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CAT5E vs. CAT6 Cable – What is the Difference, and When to Use Them

CAT5E vs. CAT6 Cable – What is the Difference, and When to Use Them

Plugging your devices into an ethernet port, rather than relying on Wi-Fi signals, can help you to create a faster and more reliable connection throughout your home or office. Adding hardwired ethernet ports to your property makes it easier to connect to the network, so there's no need to always sit near your modem.

Two of the most popular options for wiring in your Ethernet connection are the CAT5E and CAT6 cables. Cat5E (Category 5 Enhanced) was introduced in 1999 and CAT6 (Category 6) came a few years later in 2002. Despite all of the technological advances we've made since then, both are still very popular options for both home and business networking.

But which one should you choose? And what are the major differences between the two?


What does Cat5e have in common with cat6 cable

First: what do CAT5E and CAT6 cables have in common?

CAT5E and CAT6 cables have a lot in common, and can be quite hard to tell apart visually. CAT6 cables are usually a little thicker, but you'll need a keen eye to notice. Both are built to a Category (Cat) performance standard set by the American National Standards Institute (ANSI) and the Telecommunication Industry Association (TIA). Both are comprised of four twisted pairs (which are wound tighter in CAT6) and both have the same RJ45 end-connectors. Note that these are different sizes to accommodate the cable type they're used for. For example, the RJ45 connector on CAT6 cables are larger.  Both CAT5E and CAT6 cables are available from Primus Cable in a range of jackets, including CMR and CMP for indoor purposes, and CMX for outdoor use.

Cat5e speed compared to Cat6

CAT5E vs. CAT6: speeds

The biggest difference between the two cables is how fast they transfer data. CAT5E is the slower of the two. This type of cable can support 1000BASE-T (Gigabite Ethernet) with speeds of roughly one Gigabite per second (Gbps) at 100MHz. This is fine for everyday, but if you're a heavy duty user you'll find CAT6 far more suitable as it's way faster. This type of cable can support data transfer on 10GBASE-T (10-Gigabite Ethernet), giving you top transfer speeds of up to 10 Gbps per second at 250MHz—500MHz. All cables from Primus Cable either meet, or exceed, these minimum speed requirements.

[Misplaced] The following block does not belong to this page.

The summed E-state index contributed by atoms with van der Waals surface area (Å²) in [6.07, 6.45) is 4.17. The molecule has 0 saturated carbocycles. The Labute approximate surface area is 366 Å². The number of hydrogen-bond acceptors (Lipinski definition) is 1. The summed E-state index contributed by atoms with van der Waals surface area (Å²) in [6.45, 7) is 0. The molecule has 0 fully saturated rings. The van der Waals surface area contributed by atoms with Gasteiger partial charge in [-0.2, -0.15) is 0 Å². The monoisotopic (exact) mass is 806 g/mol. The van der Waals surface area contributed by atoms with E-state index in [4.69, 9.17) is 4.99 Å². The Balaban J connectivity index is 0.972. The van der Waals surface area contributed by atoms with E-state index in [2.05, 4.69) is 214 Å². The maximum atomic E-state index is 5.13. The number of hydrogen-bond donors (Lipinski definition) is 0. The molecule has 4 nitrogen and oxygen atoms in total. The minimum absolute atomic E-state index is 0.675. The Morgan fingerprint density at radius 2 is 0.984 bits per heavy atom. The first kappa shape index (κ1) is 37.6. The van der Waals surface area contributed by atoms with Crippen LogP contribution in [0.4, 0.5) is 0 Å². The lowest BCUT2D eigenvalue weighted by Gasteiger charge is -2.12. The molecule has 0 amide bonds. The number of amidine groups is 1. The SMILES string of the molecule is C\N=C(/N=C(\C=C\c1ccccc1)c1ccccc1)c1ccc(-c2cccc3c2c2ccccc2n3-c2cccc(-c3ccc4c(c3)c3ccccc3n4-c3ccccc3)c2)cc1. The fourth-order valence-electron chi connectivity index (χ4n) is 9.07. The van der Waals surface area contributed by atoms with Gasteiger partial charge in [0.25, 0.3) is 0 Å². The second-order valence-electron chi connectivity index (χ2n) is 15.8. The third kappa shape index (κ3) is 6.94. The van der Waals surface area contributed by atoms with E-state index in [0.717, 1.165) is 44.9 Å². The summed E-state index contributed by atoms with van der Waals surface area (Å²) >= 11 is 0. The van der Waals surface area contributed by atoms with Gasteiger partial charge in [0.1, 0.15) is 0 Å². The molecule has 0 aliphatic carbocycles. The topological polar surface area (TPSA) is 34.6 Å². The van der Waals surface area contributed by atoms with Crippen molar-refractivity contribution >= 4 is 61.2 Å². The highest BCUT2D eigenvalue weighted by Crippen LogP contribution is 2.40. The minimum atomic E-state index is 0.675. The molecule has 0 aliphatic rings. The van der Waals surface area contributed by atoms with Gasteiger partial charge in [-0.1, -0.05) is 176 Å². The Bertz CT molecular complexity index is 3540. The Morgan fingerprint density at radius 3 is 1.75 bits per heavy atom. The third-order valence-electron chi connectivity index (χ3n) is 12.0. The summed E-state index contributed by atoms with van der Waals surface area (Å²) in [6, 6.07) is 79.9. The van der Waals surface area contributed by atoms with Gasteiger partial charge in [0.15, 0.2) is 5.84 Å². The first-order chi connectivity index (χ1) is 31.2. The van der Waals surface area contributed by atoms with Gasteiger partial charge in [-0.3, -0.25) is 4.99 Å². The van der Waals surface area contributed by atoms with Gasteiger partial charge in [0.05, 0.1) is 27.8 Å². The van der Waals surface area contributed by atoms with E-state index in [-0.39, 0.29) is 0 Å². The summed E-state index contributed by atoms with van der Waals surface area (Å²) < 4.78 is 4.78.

Cat5e performance compared to Cat6

CAT5E vs CAT6: performance

Because of the way they're designed, CAT6 cables have superior crosstalk reduction characteristics and bandwidth speed (550MHz vs 350MHz) when compared with CAT5E.  Strict manufacturing specifications help keep interference to a minimum. Some CAT6 cables—and even some premium CAT5E—do this by using a nylon spline to isolate the four pairs of twisted wire inside. This can make the cable feel more rigid, although more flexible CAT6 cables are available that use alternative methods to keep the transmission clean. Typically you'll experience less noise, higher transfer rates and fewer errors with a CAT6 cable.

Cat5e length compared to Cat6

CAT5E vs CAT6: length

Both cables are available from Primus Cables in lengths of up to 1000 feet in bulk spools, but shouldn't be run for over 328 feet as this can cause a drop in signal quality. Bear in mind that CAT6 cables don't perform as well across long distances. For distances longer than 55 meters (180 feet), you'll only get a maximum network speed of up to 1,000 Mbps—the same as a CAT5E cable. In this case, upgrading to CAT6 may be unnecessary. If you want to make the most of the Gigabite Ethernet that you've paid for, you'll need to limit your distance to 180 feet (or 108 feet if your network has a lot of crosstalk).

Cat5e price compared to Cat6

CAT5E vs CAT6: price

While the price of CAT5E and CAT6 Ethernet cables vary depending on manufacturer, CAT6 does tend to be more expensive. You can expect to pay around 10-20% more than you would for a CAT5E. That said, neither cable is particularly expensive.

Cat5E and Cat6 wire guide

CAT5E vs CAT6: American wire gauge (AWG) sizes

One more thing to consider is the AWG size. Generally speaking, the larger the AWG, the smaller the copper wiring is inside. CAT5E usually has a 24AWG while CAT6 has an AWG of 23. Because CAT6 has thicker copper, it tends to perform better. The copper is thicker but twisted tighter which is why these cables usually aren't much thicker than a CAT5E.

Buying Cat5E or Cat6 cable

Should you choose CAT5E or CAT6?

Ultimately it depends on how you plan to use your internet. While CAT6 cables are built for better performance, CAT5E is still a reliable and easy choice. If you're already happy with your internet speed, or if you are using a cloud-based server, this lightweight cable could be all you need. However if you plan to upgrade your network in the future, it's worth spending a little extra on a CAT6 to future-proof your wiring. After all: it's easier to buy the latest modems and routers, but installing new cabling is way harder.

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